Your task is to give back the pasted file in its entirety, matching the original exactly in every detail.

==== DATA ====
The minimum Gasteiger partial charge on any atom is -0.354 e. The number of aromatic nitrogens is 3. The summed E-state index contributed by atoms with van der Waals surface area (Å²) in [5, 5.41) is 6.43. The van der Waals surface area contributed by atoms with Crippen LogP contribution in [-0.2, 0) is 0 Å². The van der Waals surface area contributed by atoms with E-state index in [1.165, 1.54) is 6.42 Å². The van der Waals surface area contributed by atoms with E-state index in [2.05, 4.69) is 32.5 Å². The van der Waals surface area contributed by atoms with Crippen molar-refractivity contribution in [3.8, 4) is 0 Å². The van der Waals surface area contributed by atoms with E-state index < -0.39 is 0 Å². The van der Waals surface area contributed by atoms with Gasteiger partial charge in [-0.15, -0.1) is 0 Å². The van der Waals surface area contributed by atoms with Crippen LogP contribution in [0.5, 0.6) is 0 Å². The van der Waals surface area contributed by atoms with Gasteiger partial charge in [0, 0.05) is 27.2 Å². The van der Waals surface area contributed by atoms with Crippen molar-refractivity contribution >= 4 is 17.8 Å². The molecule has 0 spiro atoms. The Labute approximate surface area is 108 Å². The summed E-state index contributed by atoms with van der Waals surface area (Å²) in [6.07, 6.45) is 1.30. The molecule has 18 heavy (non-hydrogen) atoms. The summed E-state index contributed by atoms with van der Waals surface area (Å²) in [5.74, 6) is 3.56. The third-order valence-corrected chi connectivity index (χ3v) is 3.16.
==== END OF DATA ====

The minimum Gasteiger partial charge on any atom is -0.354 e. The number of aromatic nitrogens is 3. The summed E-state index contributed by atoms with van der Waals surface area (Å²) in [5, 5.41) is 6.43. The van der Waals surface area contributed by atoms with Crippen LogP contribution in [-0.2, 0) is 0 Å². The van der Waals surface area contributed by atoms with E-state index in [1.165, 1.54) is 6.42 Å². The van der Waals surface area contributed by atoms with E-state index in [2.05, 4.69) is 32.5 Å². The van der Waals surface area contributed by atoms with Crippen molar-refractivity contribution in [3.8, 4) is 0 Å². The van der Waals surface area contributed by atoms with E-state index < -0.39 is 0 Å². The van der Waals surface area contributed by atoms with Gasteiger partial charge in [-0.15, -0.1) is 0 Å². The van der Waals surface area contributed by atoms with Crippen LogP contribution in [0.5, 0.6) is 0 Å². The van der Waals surface area contributed by atoms with Gasteiger partial charge in [0, 0.05) is 27.2 Å². The van der Waals surface area contributed by atoms with Crippen molar-refractivity contribution >= 4 is 17.8 Å². The molecule has 0 spiro atoms. The Labute approximate surface area is 108 Å². The summed E-state index contributed by atoms with van der Waals surface area (Å²) in [6.07, 6.45) is 1.30. The molecule has 18 heavy (non-hydrogen) atoms. The summed E-state index contributed by atoms with van der Waals surface area (Å²) in [5.74, 6) is 3.56. The third-order valence-corrected chi connectivity index (χ3v) is 3.16.